Never a Dull Moment: Week 3 in the Senate of Virginia
It has been said that laws are like sausages: one prefers not to see them made. Rarely has that been more true than this week, as the General Assembly got bogged down in disputes over moving forward on the nominations of two judicial candidates to whom no one actually objects, then stumbled into a committee blunder that will force a “redo” and could imperil the passage of many good bills – including some on Second Amendment rights.
It’s just been that sort of week. An inadvertent breach of Senate Rules basically nullified everything the Courts of Justice Committee took up in a six hour marathon meeting on Wednesday, and we’re still trying to sort out the carnage. The bills have to be taken up again, and some hard-fought victories will be revisited.
One of those now-jeopardized victories dealt with repealing Virginia’s constitutionally suspect “one gun a month” law, which interferes with the right of law-abiding citizens to purchase firearms. I certainly hope that, when we take the bill up again, we’ll get another favorable committee vote – but I’d certainly rather not be doing this all over again. Plenty of people are upset right now, and understandably so. But that’s life in the Senate of Virginia: never a dull moment.
And as if that battle weren’t enough, there’s always congressional redistricting. Last year, when Democrats controlled the Senate, but not the House or the Governor’s mansion, Senate Democrats decided to roll the dice and block passage of a fair and sensible congressional redistricting plan supported by a bipartisan majority in the House and by the state’s entire congressional delegation. Now that Senate Democrats are unable to block redistricting in the legislature, however, they’re taking to the courts, arguing that we missed our chance to redistrict last year. They want the courts to do their work for them.
I won’t get into all the technical arguments being advanced by both sides, but suffice it to say, I believe that the Constitution of Virginia allows us to redistrict this year – though I’m still disappointed that Senate Democrats played games with redistricting when we tried to take care of it last year. Stay tuned; this is going to be a big issue for a while.
In some more positive news, my bill banning government-mandated “project labor agreements” made it out of committee this week, and I’m looking forward to it receiving a floor vote. The bill, SB 242, will eliminate an unacceptable end-round of Virginia’s Right to Work laws, ensuring that contracts entered into by state and local governments do not contain provisions requiring closed shops or establishing prevailing wages.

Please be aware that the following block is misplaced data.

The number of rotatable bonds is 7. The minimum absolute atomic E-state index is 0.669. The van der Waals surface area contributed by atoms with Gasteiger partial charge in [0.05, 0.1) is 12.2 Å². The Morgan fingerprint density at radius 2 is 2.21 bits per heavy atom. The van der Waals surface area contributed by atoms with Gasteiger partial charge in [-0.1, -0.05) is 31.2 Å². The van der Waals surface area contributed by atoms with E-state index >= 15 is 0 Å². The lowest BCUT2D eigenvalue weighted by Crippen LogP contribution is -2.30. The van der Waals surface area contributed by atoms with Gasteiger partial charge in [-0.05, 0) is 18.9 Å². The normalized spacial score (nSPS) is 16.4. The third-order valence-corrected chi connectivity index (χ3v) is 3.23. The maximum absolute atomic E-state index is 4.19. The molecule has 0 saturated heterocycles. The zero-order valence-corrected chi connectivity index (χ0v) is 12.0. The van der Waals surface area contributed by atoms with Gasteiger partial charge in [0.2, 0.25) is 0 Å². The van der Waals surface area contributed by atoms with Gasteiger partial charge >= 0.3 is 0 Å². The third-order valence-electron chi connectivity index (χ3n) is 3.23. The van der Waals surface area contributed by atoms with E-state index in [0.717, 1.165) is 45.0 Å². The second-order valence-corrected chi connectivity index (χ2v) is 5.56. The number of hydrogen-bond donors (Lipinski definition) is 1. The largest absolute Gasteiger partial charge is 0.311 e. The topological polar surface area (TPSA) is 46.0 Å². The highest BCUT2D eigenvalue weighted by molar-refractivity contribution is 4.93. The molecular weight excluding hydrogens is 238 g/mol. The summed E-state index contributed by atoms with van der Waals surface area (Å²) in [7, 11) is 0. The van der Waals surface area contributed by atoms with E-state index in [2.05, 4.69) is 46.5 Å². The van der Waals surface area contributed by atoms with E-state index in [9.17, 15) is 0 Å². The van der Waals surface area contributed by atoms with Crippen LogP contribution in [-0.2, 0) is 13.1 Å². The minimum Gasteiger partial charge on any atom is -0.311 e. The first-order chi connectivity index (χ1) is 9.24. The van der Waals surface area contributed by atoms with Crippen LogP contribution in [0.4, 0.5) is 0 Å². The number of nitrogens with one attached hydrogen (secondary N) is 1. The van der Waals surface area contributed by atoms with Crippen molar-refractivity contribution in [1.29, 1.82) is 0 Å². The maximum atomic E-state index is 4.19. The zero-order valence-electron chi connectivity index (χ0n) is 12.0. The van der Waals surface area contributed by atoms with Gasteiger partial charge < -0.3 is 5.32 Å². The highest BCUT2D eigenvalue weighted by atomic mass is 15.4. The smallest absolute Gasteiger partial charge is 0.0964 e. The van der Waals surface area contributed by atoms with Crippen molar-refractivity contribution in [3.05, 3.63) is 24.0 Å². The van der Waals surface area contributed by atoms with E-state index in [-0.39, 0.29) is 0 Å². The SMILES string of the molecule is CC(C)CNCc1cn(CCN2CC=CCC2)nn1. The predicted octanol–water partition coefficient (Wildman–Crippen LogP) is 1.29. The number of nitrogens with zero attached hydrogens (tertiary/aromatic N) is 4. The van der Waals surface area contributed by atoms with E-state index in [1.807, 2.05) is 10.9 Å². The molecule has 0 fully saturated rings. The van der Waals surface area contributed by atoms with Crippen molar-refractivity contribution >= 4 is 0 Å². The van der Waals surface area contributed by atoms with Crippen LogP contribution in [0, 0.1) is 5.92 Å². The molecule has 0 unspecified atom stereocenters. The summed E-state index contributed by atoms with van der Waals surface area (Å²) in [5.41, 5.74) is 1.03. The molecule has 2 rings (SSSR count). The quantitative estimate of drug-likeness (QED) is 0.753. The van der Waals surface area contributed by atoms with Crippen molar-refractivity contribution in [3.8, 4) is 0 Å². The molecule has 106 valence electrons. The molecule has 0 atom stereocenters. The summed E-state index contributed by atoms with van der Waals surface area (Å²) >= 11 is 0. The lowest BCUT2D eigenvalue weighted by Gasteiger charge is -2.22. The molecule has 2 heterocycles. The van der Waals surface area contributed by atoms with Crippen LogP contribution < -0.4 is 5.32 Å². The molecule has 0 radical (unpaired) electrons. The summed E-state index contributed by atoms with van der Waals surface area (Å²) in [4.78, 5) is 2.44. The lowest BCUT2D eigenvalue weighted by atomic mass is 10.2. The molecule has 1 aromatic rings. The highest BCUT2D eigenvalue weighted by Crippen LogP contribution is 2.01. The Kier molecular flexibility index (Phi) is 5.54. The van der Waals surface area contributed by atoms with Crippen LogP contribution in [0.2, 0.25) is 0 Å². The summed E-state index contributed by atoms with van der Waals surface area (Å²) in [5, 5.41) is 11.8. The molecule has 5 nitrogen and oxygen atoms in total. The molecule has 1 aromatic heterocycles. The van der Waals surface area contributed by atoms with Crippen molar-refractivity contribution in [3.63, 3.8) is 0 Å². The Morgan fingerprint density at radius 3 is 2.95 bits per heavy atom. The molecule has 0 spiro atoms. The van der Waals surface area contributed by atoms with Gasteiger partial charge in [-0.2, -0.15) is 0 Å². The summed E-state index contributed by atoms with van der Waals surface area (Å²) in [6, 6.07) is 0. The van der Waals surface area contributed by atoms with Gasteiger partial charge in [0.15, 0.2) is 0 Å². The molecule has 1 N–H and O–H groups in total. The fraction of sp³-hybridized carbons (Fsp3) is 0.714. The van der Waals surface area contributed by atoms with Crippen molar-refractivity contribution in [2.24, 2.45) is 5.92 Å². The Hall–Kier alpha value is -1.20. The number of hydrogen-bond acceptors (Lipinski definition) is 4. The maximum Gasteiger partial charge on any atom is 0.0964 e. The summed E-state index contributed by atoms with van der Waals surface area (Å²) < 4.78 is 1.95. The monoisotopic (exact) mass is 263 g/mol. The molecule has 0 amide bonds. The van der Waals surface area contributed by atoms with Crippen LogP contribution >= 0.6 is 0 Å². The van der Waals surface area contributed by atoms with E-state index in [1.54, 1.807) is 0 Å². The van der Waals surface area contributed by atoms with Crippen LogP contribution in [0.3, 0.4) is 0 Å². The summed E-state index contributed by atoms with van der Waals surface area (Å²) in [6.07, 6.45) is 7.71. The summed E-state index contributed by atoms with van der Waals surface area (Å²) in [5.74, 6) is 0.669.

“Project Labor Agreements” is government-speak for “union-only,” an anti-competitive arrangement where hard-working Virginians lose and out-of-state Big Labor wins. A full 96% of Virginia’s workforce is non-union, and these PLAs would disqualify all of those Virginia workers in favor of largely out-of-state closed shops. In short, PLAs leave most Virginian workers out in the cold and run up costs on taxpayer-funded projects.
We’re already seeing it on Phase 2 of the Dulles Metrorail’s Silver Line expansion. We don’t need to see it any more, and my bill will address that issue. I’m pleased to say that every member of the Republican caucus has signed onto my bill as a copatron, and a companion bill patroned by Delegates Comstock, Hugo, and Ramadan enjoys similar support in the House. Virginia doesn’t need the failed union policies that destroyed Detroit to undermine our fragile economic recovery. My bill will ensure that job-killing PLAs don’t gain a foothold here.
Another of my bills, SB 158, just passed the Senate 27-13. The bill prevents magistrates and clerks from releasing on bail those charged with truly violent offenses without the concurrence of the Commonwealth’s Attorney. Obviously, judges have the power to set bail — but lesser officers of the court shouldn’t be releasing potentially dangerous individuals into the community without a judge’s order or the Commonwealth Attorney’s consent. This doesn’t happen often, but it does happen. We’re talking alleged murderers, rapists, and drug kingpins. What my bill requires is just common sense — and soon, I’m confident, it will be law.
Also this week, the Senate passed a bill eliminating history and science SOL testing for third graders. I outlined my opposition to this move in a Roanoke Times op-ed, which you can read here.
Finally, thanks again to all of my friends from back home who stopped by this week. I had visitors from the Farm Bureau, the Credit Unions, two of my local Chambers of Commerce (Warren-Front Royal and Harrisonburg-Rockingham), Eastern Mennonite University, the Blue Ridge Arts Council, the Shenandoah Valley Music Festival, local animal shelters, several of my Commissioners of the Revenue, and a number of students. It’s always good to see familiar faces, especially in a week as crazy as this one.
And there’s always next week..
With best regards,
Mark D. Obenshain
Virginia State Senator